Matt gets head right for Knights return

SIX months after Matt Hilder feared a succession of big hits had ended his career,  the Newcastle Knights warhorse is preparing for a return to the NRL’s school of hard knocks.

Hilder, 30, missed almost two months of last season as he recovered from brain trauma caused by a series of concussions that left him suffering from headaches, blurred vision and amnesia.

Told by his neurological specialist to ‘‘take six weeks off and come back and see me’’, Hilder spent much of that period pondering the prospect of enforced retirement.

‘‘There was definitely a lot of thinking about where I was going to go after footy,’’ Hilder told the Herald yesterday. ‘‘But whatever will be will be.

‘‘I didn’t want my career to end there, but I also wanted to look after myself.

‘‘I didn’t want to risk any further damage. I’ve got a wife and three kids, so I wanted to be able to give them my full attention. I didn’t want to be walking around in a daze for the rest of my years.’’

Hilder, who has averaged more than 30 tackles a game in 95 matches for Newcastle, became concerned about his well-being early last season.

‘‘I was playing a reserve-grade game and I was seeing blurry rings and stuff. I’d been having a bit of trouble with my memory and so I went and saw the specialist.

‘‘Most games I was playing I’d get the slightest little hit and it would sort of rattle me more than usual, so that was another reason I went and saw the doctor.’’

The diagnosis unnerved the battle-hardened veteran more than any opponent.

‘‘He said I had a bit of fluid sitting there [on the brain], so he suggested I have six weeks off to let it calm down.’’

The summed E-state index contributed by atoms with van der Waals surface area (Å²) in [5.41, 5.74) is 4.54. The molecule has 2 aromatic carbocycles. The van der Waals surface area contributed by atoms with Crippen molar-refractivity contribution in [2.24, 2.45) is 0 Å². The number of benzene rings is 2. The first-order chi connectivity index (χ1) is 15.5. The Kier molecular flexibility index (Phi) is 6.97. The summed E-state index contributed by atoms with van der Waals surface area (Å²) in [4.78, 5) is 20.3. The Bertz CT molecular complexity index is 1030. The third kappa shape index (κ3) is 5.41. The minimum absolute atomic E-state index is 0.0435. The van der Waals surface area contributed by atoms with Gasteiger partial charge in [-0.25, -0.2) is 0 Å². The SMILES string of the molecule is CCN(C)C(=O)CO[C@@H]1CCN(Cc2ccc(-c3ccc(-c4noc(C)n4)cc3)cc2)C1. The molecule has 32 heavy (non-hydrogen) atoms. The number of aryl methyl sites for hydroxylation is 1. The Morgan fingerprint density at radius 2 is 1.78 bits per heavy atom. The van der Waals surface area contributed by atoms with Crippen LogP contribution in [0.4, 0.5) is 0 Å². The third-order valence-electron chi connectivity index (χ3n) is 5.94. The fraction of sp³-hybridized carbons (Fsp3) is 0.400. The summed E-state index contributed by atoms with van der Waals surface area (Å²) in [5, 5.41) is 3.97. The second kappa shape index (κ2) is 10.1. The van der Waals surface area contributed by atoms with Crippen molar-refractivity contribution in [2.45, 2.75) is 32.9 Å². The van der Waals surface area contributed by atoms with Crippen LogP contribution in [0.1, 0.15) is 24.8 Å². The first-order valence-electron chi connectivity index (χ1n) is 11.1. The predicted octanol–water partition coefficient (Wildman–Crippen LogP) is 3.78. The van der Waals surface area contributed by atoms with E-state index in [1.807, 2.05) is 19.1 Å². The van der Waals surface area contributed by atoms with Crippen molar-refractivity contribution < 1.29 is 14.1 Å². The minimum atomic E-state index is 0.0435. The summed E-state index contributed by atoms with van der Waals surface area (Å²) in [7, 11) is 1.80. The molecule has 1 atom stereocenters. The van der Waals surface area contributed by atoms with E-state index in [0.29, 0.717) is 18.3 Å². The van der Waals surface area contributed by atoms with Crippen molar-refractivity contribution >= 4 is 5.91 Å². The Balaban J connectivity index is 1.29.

Hilder’s symptoms seemed remarkably similar to those that threatened the rugby union career of Wallabies and Waratahs star Berrick Barnes.

‘‘The funny thing is only maybe once or twice I’ve been knocked out cold, where I’ve woken up on the ground out of it,’’ Hilder said.

‘‘But I’ve had a lot of knocks where you get whacked and you’re a bit dazed for a while, and the doc says that takes its toll. I’ve been playing footy all my life and I guess it just takes its toll.’’

After the longest six weeks of his life, Hilder underwent MRI scans and a series of cognitive tests and was cleared to resume playing.

He returned late in 2012 and played a handful of games in Newcastle’s NSW Cup team, but said: ‘‘I still wasn’t back to my usual self.’’

Now he is in full training with Wayne Bennett’s NRL squad and steeling himself for a top-grade comeback.

 ‘‘I’ve done all the tests and everything and I’ve seen a few guys, and they’ve all said I’m perfectly fine to return to playing and there’s no worries, so I’ve got a bit of confidence to go back in there,’’ he said.

 Hilder said he had been treated by a number of specialists but in particular Professor Chris Levi, who is researching brain trauma and rugby league players – a high-profile topic after recent revelations in the US linking repeated concussions and a type of dementia known as chronic traumatic encephalopathy.

‘‘I think the whole world’s going a bit safety-conscious and sport’s just following that way,’’ Hilder said.

‘‘I think it’s a good thing. You’ve got to look after the players. But it [the risk] is no different to what it was 30 or 40 years ago, and those blokes seem to be all right.’’

One of Newcastle’s fittest players, Hilder has added five kilograms of muscle in the pre-season and hopes that will help him win a position in Bennett’s forward rotation.

He needs just five more NRL appearances to register a twin milestone – his 100th game for the Knights and the 200th of his career.

But the popular clubman would swap both individual landmarks for the chance to play in the finals and challenge for a premiership.

‘‘That’s what I’ve wanted to do since I first started playing,’’ he said.

Off contract at the end of this season, Hilder’s dramas of 2012 have not dimmed his passion for the game.

‘‘I’m realistic and it could be my last year,’’ he said. 

‘‘I’m looking to give it all I’ve got and hopefully I can hang around for another couple of years.

‘‘But you can’t always get what you want, so I’m just looking forward to playing it like my last. 

‘‘I just want to get back there and finish my career on a good note over the next couple of years or however long.’’

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